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Efrain Sanchez v. City of Chicago

November 2, 2012


Appeal from the United States District Court for the Northern District of Illinois, Eastern Division. No. 08 C 2735--John W. Darrah, Judge.

The opinion of the court was delivered by: Rovner, Circuit Judge.


Before BAUER, ROVNER, and SYKES, Circuit Judges.

Efrain Sanchez sued the City of Chicago and two of its police officers, Rick Caballero and Matthew Peterson, pursuant to 42 U.S.C. § 1983. Sanchez alleged that Caballero and Peterson had falsely arrested him, employed excessive force against him during the arrest, and failed to intervene in the misconduct of one another and other unnamed officers in connection with the arrest--all in contravention of his Fourth Amendment right to be secure in his person from unreasonable seizures. See Graham v. Connor, 490 U.S. 386, 109 S. Ct. 1865 (1989). He also asserted state- law claims for battery, respondeat superior, and indem- nification, although he ultimately dismissed these claims voluntarily. The federal claims were tried to a jury, which found in the defendants' favor. Sanchez now appeals, contending that the district court com- mitted various errors in connection with the trial. Although the parties and the court at times appear to have misapprehended the prospective liability of the defendants for the acts of the unnamed officers, and although the jury was not properly instructed as to the potential liability of Officers Caballero and Peterson for failing to intervene in the alleged wrongdoing of the unnamed officers, we conclude that none of the errors that Sanchez has preserved for appeal warrants reversal. We therefore affirm the judgment.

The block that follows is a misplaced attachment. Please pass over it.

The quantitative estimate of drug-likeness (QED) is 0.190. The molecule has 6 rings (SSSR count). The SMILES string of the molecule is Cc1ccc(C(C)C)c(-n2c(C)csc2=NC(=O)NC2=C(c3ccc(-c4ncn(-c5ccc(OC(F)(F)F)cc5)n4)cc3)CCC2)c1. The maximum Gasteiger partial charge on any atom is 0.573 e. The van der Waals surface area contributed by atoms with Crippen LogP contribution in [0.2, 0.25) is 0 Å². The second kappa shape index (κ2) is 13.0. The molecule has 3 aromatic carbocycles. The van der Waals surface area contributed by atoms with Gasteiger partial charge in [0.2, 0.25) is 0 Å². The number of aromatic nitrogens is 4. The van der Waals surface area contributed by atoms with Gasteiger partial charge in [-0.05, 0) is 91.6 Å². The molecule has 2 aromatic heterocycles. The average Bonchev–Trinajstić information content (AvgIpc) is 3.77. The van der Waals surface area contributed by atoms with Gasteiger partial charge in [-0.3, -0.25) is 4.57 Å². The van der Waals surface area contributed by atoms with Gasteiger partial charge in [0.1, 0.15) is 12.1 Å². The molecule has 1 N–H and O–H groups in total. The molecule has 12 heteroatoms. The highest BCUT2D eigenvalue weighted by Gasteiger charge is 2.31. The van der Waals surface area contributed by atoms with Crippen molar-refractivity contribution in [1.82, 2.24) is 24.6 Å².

The claims in this case arise from an encounter that the Chicago police had with Sanchez and his brother in the early hours of April 5, 2008. Sanchez testified that he and his brother Jose and two of their friends, Israel Cabral and Alex Castillo, were gathered outside of Jose's house awaiting the arrival of one or more women they had met at a party earlier in the evening. Around the time that one of these women, Valerie Rodriguez, showed up, three unmarked police cars pulled up in front of the house and officers demanded to know what the men were doing outside. Jose explained that they had been waiting for Rodriguez. Evidently not satisfied with the explanation, the officers ordered the men to place themselves against one of the cars, empty their pockets, and place the contents onto the top of the car; the men were then subjected to a pat-down. Jose protested that the officers had no right to search them. Officer Caballero, whom Jose recognized from Cabal-lero's off-duty work as a security guard at a restaurant where Jose worked, seized the keys to Jose's house (which Jose had removed from his pocket and placed on top of the car) and walked toward the dwelling. Sanchez protested that Caballero had no right to enter the house without Jose's permission. A swearing match ensued between the officers and Sanchez, who was placed in handcuffs. According to Sanchez, Caballero, just before he entered Jose's house, nodded his head at a group of four or more officers who were standing near Sanchez; those officers then began to force Sanchez into a nearby alley. When Sanchez resisted, the officers kicked his legs out from underneath him and forced him to the pavement. Sanchez testified that the officers then began to hit and kick him, ignoring the protests of Jose and Rodriguez. Jose made a 911 call on his cell phone to report that the police were beating his brother. Caballero, who by this time had emerged from the house, picked Sanchez up off the ground, and the police left the scene without arresting anyone.*fn1